UN's International Telecommunications Union sets out to standardize bulk surveillance of Internet users by oppressive governments

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8 Responses to “UN's International Telecommunications Union sets out to standardize bulk surveillance of Internet users by oppressive governments”

  1. fuzzyfuzzyfungus says:

    They don’t call the UN ‘Parliament of Dictators’ for nothing…

  2. Toby Johnson says:

    Despite there being much made of privacy concerns it is important to note that the standard (Recommendation ITU-T Y.2770) deals with the identification of application-specific properties rather than the inspection of user-owned application data. As such, Y.2770 does not provide for access to users’ private information and does not preclude use of measures to ensure the secrecy of correspondence.

    Essentially it’s a tool for Internet Service Providers (ISPs) to manage network traffic more efficiently. But let’s not let the facts get in the way of a good story eh.

    • akb123 says:

      While it may be correct that the alleged intent is to better equip ISPs with tools for network management, I think the problem is that this document completely, entirely, and irresponsibly ignores the fact that DPI has serious privacy and censorship implications.  From the outset they’re developing, behind closed doors, standards with the potential to severely curtail freedom of expression, without once acknowledging this fact.

      You say that Y.2770 does not provide for access to users’ private information and does not preclude use of measures to ensure the secrecy of correspondence, and that’s true.  But the very nature of DPI provides access to users’ private information.  That’s why so many people are very concerned.

      As a note, I can’t see the actual document text, so I’m going off an earlier draft.

    • fuzzyfuzzyfungus says:

      So it’s the DPI-for-price-discrimination purposes kind of DPI, then? 

      Oh, also, is there anywhere us non-ITU-TIES unwashed rabble can take a look at Y.2770?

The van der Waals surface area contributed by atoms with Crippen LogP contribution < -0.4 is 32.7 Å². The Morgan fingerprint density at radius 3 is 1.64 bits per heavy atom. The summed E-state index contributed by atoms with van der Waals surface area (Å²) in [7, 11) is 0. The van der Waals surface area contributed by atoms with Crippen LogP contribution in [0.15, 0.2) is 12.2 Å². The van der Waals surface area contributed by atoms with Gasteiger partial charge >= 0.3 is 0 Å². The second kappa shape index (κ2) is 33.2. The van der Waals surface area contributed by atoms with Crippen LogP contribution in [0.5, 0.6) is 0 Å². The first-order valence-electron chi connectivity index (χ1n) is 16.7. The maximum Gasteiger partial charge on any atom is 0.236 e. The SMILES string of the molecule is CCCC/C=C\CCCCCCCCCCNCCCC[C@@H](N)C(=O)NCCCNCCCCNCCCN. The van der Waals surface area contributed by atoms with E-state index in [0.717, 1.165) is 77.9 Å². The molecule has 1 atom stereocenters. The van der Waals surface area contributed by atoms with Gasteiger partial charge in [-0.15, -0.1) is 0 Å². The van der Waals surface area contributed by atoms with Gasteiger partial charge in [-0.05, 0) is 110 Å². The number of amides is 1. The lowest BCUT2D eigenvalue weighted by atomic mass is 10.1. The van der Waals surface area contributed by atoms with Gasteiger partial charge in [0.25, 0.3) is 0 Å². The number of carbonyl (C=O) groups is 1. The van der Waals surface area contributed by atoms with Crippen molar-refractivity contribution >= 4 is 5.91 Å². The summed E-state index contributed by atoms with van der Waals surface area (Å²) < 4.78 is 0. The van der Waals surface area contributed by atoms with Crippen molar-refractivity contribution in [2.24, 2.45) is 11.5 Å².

• Jardine says:

      Essentially it’s a tool for Internet Service Providers (ISPs) to manage network traffic more efficiently. But let’s not let the facts get in the way of a good story eh.

      More efficiently my ass. This is what Bell Canada and Rogers used to throttle traffic they decided was peer to peer. Bell even used it to throttle 3rd-party ISPs for anti-competitive reasons. It also slowed down VPN connections because those are encrypted and everything encrypted must be p2p traffic.

  3. BillStewart2012 says:

    Deep Packet Inspection is expensive.  It requires a lot more computing horsepower to look inside packets and see what the applications are doing, compared to the standard ISP job of looking only at the IP addresses and delivering the packet where it wants to go, and it’s usually done on CPU cores rather than cheap fast ASICs.

    There are times that it’s useful (such as firewalls and intrusion detection systems that provide security at the edge, or web caching systems for small ISPs), but typical government DPI proposals have been to force all ISPs to pay for the equipment so the government can spy on people, and so governments can enforce copyright restrictions on behalf of their corporate donors. 

  4. DPI is only as good as the processors you can throw at it , this will just push newer more powerful crypto like elliptic curve out into the mainstream and increase the cost of internet provision which in turn will create new markets which will enrich , oh , the members of the ITU , what a a surprise.

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